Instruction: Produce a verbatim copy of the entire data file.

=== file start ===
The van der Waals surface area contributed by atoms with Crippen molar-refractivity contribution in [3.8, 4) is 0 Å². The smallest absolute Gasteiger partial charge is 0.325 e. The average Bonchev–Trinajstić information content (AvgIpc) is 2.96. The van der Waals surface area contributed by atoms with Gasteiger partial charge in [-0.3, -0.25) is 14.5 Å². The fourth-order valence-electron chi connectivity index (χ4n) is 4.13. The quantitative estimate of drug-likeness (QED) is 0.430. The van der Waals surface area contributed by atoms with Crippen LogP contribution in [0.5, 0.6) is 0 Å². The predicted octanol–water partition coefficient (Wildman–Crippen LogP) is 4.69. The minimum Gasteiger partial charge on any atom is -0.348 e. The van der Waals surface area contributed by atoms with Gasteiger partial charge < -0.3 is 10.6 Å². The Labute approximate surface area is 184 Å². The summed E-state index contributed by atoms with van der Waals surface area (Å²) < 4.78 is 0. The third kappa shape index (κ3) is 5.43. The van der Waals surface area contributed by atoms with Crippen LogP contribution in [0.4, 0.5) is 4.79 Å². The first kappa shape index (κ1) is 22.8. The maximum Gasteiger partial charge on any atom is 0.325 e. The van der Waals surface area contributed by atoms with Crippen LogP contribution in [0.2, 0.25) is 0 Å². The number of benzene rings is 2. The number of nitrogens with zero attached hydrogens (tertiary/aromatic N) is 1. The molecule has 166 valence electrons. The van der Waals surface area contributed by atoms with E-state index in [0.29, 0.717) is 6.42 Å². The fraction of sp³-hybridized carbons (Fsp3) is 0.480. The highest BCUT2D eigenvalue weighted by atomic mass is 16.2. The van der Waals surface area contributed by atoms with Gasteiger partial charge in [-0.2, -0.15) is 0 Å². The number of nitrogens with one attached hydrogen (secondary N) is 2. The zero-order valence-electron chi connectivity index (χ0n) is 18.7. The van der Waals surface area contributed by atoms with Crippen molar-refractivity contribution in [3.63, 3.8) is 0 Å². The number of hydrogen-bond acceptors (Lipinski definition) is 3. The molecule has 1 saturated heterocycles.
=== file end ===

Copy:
The van der Waals surface area contributed by atoms with Crippen molar-refractivity contribution in [3.8, 4) is 0 Å². The smallest absolute Gasteiger partial charge is 0.325 e. The average Bonchev–Trinajstić information content (AvgIpc) is 2.96. The van der Waals surface area contributed by atoms with Gasteiger partial charge in [-0.3, -0.25) is 14.5 Å². The fourth-order valence-electron chi connectivity index (χ4n) is 4.13. The quantitative estimate of drug-likeness (QED) is 0.430. The van der Waals surface area contributed by atoms with Crippen LogP contribution in [0.5, 0.6) is 0 Å². The predicted octanol–water partition coefficient (Wildman–Crippen LogP) is 4.69. The minimum Gasteiger partial charge on any atom is -0.348 e. The van der Waals surface area contributed by atoms with Gasteiger partial charge < -0.3 is 10.6 Å². The Labute approximate surface area is 184 Å². The summed E-state index contributed by atoms with van der Waals surface area (Å²) < 4.78 is 0. The third kappa shape index (κ3) is 5.43. The van der Waals surface area contributed by atoms with Crippen LogP contribution in [0.4, 0.5) is 4.79 Å². The first kappa shape index (κ1) is 22.8. The maximum Gasteiger partial charge on any atom is 0.325 e. The van der Waals surface area contributed by atoms with Crippen LogP contribution in [0.2, 0.25) is 0 Å². The number of benzene rings is 2. The number of nitrogens with zero attached hydrogens (tertiary/aromatic N) is 1. The molecule has 166 valence electrons. The van der Waals surface area contributed by atoms with E-state index in [0.29, 0.717) is 6.42 Å². The fraction of sp³-hybridized carbons (Fsp3) is 0.480. The highest BCUT2D eigenvalue weighted by atomic mass is 16.2. The van der Waals surface area contributed by atoms with Gasteiger partial charge in [-0.2, -0.15) is 0 Å². The number of nitrogens with one attached hydrogen (secondary N) is 2. The zero-order valence-electron chi connectivity index (χ0n) is 18.7. The van der Waals surface area contributed by atoms with Crippen molar-refractivity contribution in [3.63, 3.8) is 0 Å². The number of hydrogen-bond acceptors (Lipinski definition) is 3. The molecule has 1 saturated heterocycles.